County seeks extension of old high school water reserve
by Anna Oakes
Since 2011, the town has reserved a future allocation of water for development of the 75-acre property, which is owned by Watauga County and has been on the market for several years.
The site is located off of N.C. 105 within the Boone town limits.
In March 2011, the Boone Town Council voted to reserve an amount of 70,000 gallons per day for the project, but in April that year increased the reserve amount to 150,000 gpd "in recognition that the previous reserve amount of 70,000 per day may not be sufficient for this property," according to meeting minutes.
The reserve initially was set to expire Dec. 31, 2011, but was later extended until Dec. 31, 2013.
In an Aug. 23 letter to the mayor and Boone Town Council, Watauga County Board of Commissioners Chairman Nathan Miller requested that the town extend the expiration date of the 150,000-gpd reserve.
"The 150,000-gallon-per-day water reserve is critical in the continued efforts to market and sell the property to potential buyers," Miller said. "This point has been made clear by each of the different developers the county has met with on the potential sale."
A potential sale of the property to Templeton Properties fell through earlier this year when developer Phil Templeton claimed that the town's regulations made his project unfeasible.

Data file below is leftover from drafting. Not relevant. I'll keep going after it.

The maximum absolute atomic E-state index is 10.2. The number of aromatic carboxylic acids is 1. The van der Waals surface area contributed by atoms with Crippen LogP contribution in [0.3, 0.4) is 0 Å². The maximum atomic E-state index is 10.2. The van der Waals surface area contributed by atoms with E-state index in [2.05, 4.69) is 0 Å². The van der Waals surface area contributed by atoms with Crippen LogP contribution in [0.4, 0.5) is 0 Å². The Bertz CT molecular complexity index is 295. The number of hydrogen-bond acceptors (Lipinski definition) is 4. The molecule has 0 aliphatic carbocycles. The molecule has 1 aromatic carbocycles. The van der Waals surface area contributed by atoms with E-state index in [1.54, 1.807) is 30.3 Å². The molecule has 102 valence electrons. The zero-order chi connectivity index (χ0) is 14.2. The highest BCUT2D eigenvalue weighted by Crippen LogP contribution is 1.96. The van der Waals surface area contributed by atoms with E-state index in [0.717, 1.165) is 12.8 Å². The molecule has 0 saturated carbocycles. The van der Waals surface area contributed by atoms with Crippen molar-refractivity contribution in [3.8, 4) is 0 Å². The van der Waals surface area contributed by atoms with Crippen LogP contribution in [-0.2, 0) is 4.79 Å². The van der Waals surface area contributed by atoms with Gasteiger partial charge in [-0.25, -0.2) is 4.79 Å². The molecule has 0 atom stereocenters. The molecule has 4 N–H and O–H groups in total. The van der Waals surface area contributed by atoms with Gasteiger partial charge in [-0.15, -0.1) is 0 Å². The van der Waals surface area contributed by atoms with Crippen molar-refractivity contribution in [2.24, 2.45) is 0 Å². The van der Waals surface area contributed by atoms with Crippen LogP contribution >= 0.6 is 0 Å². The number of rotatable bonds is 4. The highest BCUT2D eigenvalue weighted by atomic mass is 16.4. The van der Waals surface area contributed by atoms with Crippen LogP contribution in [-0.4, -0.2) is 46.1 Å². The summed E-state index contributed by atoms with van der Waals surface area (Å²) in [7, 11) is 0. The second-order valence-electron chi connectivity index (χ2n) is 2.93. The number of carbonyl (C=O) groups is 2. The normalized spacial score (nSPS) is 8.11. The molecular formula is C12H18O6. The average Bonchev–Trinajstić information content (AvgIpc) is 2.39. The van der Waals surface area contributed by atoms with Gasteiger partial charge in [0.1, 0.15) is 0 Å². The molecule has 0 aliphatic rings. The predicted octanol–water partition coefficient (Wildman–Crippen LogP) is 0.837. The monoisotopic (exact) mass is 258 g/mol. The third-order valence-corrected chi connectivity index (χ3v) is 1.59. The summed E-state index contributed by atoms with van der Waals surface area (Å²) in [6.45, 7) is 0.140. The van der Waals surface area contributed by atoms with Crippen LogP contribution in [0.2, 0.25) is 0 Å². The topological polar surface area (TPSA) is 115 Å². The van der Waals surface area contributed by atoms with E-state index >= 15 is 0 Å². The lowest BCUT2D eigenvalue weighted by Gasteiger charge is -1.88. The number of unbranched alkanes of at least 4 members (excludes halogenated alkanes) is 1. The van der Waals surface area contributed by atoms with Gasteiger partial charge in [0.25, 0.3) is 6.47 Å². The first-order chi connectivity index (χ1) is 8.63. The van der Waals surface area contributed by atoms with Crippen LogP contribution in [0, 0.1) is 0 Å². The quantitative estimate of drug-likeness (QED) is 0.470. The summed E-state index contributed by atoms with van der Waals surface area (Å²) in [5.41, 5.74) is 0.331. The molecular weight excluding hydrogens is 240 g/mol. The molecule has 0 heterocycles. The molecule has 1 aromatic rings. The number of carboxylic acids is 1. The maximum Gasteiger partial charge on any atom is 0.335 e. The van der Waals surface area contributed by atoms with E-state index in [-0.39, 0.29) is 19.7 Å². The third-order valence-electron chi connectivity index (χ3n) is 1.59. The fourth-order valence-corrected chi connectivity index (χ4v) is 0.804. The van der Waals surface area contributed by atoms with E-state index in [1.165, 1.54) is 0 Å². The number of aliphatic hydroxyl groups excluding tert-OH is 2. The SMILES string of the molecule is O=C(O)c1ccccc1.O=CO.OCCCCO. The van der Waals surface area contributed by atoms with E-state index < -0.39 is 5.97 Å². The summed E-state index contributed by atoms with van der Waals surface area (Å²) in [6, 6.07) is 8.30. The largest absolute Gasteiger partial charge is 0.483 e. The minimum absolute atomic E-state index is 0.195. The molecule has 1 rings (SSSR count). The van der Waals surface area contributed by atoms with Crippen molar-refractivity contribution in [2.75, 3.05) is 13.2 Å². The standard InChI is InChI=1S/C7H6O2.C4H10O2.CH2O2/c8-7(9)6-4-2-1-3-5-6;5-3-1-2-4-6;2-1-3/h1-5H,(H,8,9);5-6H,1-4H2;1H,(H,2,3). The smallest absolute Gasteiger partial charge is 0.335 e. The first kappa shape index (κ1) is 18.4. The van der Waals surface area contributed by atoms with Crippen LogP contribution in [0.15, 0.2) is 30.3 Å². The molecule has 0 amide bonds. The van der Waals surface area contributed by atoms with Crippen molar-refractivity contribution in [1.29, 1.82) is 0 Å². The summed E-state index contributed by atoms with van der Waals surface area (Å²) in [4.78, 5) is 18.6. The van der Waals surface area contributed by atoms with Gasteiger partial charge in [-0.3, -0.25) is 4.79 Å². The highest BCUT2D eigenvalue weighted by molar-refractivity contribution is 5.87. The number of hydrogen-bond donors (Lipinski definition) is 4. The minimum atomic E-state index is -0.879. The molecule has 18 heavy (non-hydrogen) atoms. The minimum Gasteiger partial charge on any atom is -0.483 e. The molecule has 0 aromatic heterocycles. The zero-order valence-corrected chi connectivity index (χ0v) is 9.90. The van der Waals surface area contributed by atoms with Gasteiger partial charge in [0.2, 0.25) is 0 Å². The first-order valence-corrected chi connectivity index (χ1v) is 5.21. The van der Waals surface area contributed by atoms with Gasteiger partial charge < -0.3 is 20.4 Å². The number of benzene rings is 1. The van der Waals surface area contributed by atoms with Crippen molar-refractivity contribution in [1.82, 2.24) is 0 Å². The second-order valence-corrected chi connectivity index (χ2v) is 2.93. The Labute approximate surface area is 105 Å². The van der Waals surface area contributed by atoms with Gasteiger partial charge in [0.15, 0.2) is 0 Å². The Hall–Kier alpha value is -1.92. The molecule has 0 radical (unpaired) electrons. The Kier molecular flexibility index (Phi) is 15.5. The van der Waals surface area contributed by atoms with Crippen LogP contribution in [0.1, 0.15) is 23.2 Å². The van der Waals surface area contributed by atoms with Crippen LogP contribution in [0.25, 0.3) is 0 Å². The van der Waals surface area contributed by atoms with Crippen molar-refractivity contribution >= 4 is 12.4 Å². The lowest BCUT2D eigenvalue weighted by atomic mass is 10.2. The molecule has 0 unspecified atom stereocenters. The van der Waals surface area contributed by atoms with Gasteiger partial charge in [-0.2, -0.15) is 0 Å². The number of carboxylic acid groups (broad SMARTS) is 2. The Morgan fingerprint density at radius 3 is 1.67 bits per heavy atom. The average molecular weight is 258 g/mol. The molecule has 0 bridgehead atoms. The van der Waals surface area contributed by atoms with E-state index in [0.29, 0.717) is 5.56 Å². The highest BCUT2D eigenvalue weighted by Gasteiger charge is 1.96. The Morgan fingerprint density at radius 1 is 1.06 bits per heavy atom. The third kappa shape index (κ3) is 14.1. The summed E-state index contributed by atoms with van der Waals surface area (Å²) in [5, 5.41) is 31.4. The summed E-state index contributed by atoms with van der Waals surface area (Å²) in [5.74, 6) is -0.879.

But since then the county and town have continued to hear from developers interested in the property. Earlier this month, the county commissioners agreed to provide a 5 percent commission to brokers Wright Properties, Elliot Wood and Edward Chapman if they bring a successful offer on the former property from potential buyers Scott Sullivan and Chip Kassinger.
On Wednesday, Water Use Committee members questioned whether 150,000 gpd was an accurate calculation of the water needs for the project. Committee member Patrick Beville said he had learned through conversations with county personnel that the county had not calculated predicted water usage at 60 percent of the N.C. Department of Environment and Natural Resources' discharge rate schedule.
To estimate the total gallons of water needed per day for a project, the town calculates usage at 60 percent of DENR's discharge rates for various uses. Town leaders have indicated in the past that they believe the DENR schedule is outdated and does not account for the efficient appliances of today.
County Manager Deron Geouque did not immediately return a call Thursday seeking confirmation of Beville's statement.
Committee members noted that the town has received a number of large water allocation requests in recent months and that the town has a limited amount of water it can allocate until a new water source comes online.
Beville moved to recommend that the town send a letter to the county asking leaders to demonstrate how they arrived at the 150,000 gpd figure.
"In order to move forward with it, we need to understand the reason for the number," Beville said.
Committee member Rennie Brantz, a Boone Town Council member, was the lone vote against the recommendation.
"Is that going to make it more difficult to sell that property, not to have something in the bank?" Brantz said.